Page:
San Juan Island National Historical Park is, of course, the reason Tom and I are on San Juan Island. The National Park owns 2,500 acres which makes it the biggest landowner on San Juan Island. The park has a very interesting story to tell about the making of the United States. Have you ever heard of the Pig War?
Back in 1818, the United States and Great Britain signed a treaty. The treaty set the boundary between the two countries in North America as the 49th parallel from Lake Superior to the Rocky Mountains. The area west of the Rocky Mountains was a wilderness considered to be of interest only to fur traders. As United States settlers continued to push west they soon outnumbered the British fur traders. In 1846 the Oregon Treaty was signed between the two countries. The 49th parallel continued to be the boundary, except for Vancouver Island, which was given to the British.
A small group of islands between Vancouver Island and the mainland, but south of the 49th parallel went unnoticed by the politicians. The treaty stated that the land north of the Strait of Juan de Fuca and west of the main channel went to the British. Unfortunately there were two main channels: the Haro Strait and the Rosario Strait. The British considered the islands west of the Rosario Strait to be an extension of Vancouver Island. The Americans considered the islands east of the Haro Strait to be part of the United States.
The British governor of Vancouver Island, feeling that possession of the islands would decide the issue, put the first settlers on San Juan Island by establishing Belle Vue Sheep Farm. Within a few years, American settlers arrived “squatting” (according to the British) on British land. Washington Territory tried to levy taxes on the sheep farm. British officials tried to enforce British law on the Americans.
The dispute came to a head on June 15, 1959, when Lyman Cutlar – an American settler – shot a pig belonging to Belle Vue Sheep Farm. This was the start of the Pig War. When Lyman Cutlar refused to pay restitution, the governor of Vancouver Island ordered him arrested. Lyman Cutlar refused to go with the British authorities and they backed down.
The American settlers, fearing the next British officials would be less accommodating, asked for American troops to be sent to the island. Sixty-six American soldiers, under the command of Captain George Pickett, landed on the island. Vancouver Island Governor James Douglas ordered the British warship Tribune to San Juan Island. The situation escalated and by August 10, 1859, 461 Americans with 14 cannon were opposed by five British warships mounting 70 guns and carrying 2,140 men. With little provocation, the Pig War could turn deadly for more than just the pig!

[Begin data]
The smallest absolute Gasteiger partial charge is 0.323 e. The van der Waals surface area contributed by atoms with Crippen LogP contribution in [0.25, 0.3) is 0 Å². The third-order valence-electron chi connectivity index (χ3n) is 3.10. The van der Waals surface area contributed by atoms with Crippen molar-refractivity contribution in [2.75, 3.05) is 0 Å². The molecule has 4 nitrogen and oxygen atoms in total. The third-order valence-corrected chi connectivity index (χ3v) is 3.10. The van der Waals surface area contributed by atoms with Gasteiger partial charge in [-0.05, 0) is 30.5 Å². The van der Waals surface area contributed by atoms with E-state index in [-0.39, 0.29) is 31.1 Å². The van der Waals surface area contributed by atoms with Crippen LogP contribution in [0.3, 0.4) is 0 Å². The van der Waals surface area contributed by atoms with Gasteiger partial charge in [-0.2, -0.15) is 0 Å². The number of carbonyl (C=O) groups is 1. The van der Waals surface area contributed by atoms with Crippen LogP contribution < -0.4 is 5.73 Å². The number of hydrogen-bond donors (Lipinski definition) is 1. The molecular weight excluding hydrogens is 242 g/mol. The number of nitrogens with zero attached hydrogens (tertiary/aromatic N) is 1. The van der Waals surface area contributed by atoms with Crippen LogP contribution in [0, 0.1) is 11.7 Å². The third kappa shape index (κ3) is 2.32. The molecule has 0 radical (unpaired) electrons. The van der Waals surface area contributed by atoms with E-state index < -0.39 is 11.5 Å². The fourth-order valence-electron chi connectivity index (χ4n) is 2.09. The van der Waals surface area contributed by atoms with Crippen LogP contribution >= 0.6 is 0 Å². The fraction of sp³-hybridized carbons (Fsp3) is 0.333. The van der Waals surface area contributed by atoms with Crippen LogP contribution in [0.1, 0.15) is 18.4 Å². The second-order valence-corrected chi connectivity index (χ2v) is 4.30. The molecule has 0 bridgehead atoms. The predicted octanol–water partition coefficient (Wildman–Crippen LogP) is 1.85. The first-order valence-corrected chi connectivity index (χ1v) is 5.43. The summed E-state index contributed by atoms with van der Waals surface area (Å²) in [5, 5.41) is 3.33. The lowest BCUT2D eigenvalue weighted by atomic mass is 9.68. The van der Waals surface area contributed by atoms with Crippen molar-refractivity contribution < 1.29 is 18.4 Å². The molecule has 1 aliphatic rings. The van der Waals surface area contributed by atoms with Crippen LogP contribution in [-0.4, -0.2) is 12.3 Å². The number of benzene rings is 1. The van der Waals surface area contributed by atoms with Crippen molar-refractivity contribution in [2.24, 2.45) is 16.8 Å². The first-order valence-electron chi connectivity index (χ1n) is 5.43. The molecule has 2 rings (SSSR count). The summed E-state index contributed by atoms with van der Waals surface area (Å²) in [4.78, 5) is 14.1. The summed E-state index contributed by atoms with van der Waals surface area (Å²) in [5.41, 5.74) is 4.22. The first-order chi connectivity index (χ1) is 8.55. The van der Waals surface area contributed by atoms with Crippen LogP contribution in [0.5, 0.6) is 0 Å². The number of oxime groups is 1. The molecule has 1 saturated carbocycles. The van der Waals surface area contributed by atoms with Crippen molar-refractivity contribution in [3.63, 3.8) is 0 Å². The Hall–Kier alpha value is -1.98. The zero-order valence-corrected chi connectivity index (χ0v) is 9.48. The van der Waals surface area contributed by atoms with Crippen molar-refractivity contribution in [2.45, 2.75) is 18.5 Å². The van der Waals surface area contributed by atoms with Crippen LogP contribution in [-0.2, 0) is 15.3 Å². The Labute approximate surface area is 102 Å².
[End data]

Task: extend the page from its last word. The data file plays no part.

Alarmed by the possibility of another war between the two countries, General Winfield Scott arrived to negotiate between the two sides. Both sides agreed to camps of soldiers of equal size on the island. The British Marines settled in English Camp on the northwest side of the island and kept law and order with the British settlers. The American Army soldiers settled on the southeast side of the island and kept order with the American settlers.
After 12 years of joint occupation, the boundary dispute was finally settled by international arbitration. Kaiser Wilhelm I of Germany gave the land to the Americans and set the boundary of the United States as the Haro Strait.
For a humorous (but true) comic of the Pig War, check out this link. If you are interested in reading more, the San Juan Island National Historical Park historian, Mike Vouri, wrote this excellent book.
Today American Camp and English Camp are part of the San Juan National Historical Park. We celebrate the good relationship between Vancouver Island and the San Juan Islands. And we are thankful that no soldiers or settlers were killed in the Pig War – a dispute with a great name and only one death (the pig).